Critical Linking

LSU Will Vote To Rename Controversial Named Library: Critical Linking, June 15, 2020

Critical Linking, a daily roundup of the most interesting bookish links from around the web is sponsored by Sourcebooks.

“A library at Louisiana State University named after a former school president who advocated for segregation will be renamed, school administrators and black student leaders said.

The decision to change the name of Middleton Library at the university in Baton Rouge was announced Wednesday evening, news outlets reported. The change is pending the approval of the LSU Board of Supervisors, which is scheduled to meet June 19.”

Keep the ball rolling on all the things that need renaming.

“Sales are surging for books like Ibram X. Kendi’s How To Be Anti-Racist, Robin DiAngelo’s White Fragility, and Michelle Alexander’s The New Jim Crow. That’s in part because these titles often appear on so-called ‘anti-racist reading lists.’ But what is an anti-racist reading list for? We talk with Lauren Michele Jackson, an Assistant Professor of English at Northwestern University, and the author of White Negroes, about the limitations of such lists — which she wrote about in an essay called ‘What Is an Anti-Racist Reading List For?’ for Vulture.”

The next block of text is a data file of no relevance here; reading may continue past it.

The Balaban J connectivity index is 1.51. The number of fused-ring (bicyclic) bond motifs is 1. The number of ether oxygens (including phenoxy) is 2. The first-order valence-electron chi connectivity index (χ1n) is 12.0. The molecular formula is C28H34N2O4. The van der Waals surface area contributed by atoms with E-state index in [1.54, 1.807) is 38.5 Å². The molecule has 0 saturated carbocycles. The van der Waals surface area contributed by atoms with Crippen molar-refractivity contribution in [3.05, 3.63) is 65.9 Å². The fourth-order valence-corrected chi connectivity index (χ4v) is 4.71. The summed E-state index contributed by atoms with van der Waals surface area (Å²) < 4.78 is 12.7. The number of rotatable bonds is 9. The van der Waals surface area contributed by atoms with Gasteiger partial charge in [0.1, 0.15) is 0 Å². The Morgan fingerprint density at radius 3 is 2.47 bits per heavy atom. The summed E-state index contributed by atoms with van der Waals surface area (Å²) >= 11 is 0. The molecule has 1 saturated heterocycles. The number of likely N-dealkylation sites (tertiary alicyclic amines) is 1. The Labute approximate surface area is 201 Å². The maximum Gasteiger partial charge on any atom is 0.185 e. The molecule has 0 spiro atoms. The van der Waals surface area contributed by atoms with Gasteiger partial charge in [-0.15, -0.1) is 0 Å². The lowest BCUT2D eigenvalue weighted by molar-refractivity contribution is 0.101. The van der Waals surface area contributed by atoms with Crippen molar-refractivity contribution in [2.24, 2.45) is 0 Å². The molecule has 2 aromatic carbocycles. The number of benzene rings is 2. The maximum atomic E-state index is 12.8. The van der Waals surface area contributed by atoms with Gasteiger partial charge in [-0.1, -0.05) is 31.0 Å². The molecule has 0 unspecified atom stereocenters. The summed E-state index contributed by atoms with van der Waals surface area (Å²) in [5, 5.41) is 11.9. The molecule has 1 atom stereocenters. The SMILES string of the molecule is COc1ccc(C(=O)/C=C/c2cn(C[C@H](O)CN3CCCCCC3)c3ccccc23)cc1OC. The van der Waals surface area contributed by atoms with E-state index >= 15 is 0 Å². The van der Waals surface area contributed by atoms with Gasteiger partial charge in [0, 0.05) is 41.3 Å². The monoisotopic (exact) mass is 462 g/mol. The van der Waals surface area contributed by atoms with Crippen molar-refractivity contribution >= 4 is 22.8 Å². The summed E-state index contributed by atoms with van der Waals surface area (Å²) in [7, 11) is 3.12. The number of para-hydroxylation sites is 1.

Shared an anti-racist reading list? Bought/read a book off the list? Listen here.

“Angela Davis is a political activist, scholar, and leader in the civil rights movement—she’s also someone who has written books you should add to your list of essential reads by Black authors. Davis was a communist and a member of the Black Panthers during the 1960s and 1970s, but her name hit headlines after she was implicated in a high profile murder case that led her to go into hiding before ultimately being imprisoned. She was acquitted in 1972, and has since used her advocacy to teach those in the public and the classroom about her fight for global equality for the oppressed. Now a professor at the University of California, Santa Cruz, Davis has penned 9 books, each offering enlightening prose on feminism, racism, prisons, and more.”

If you’ve yet to read a book by Angela Davis here you go.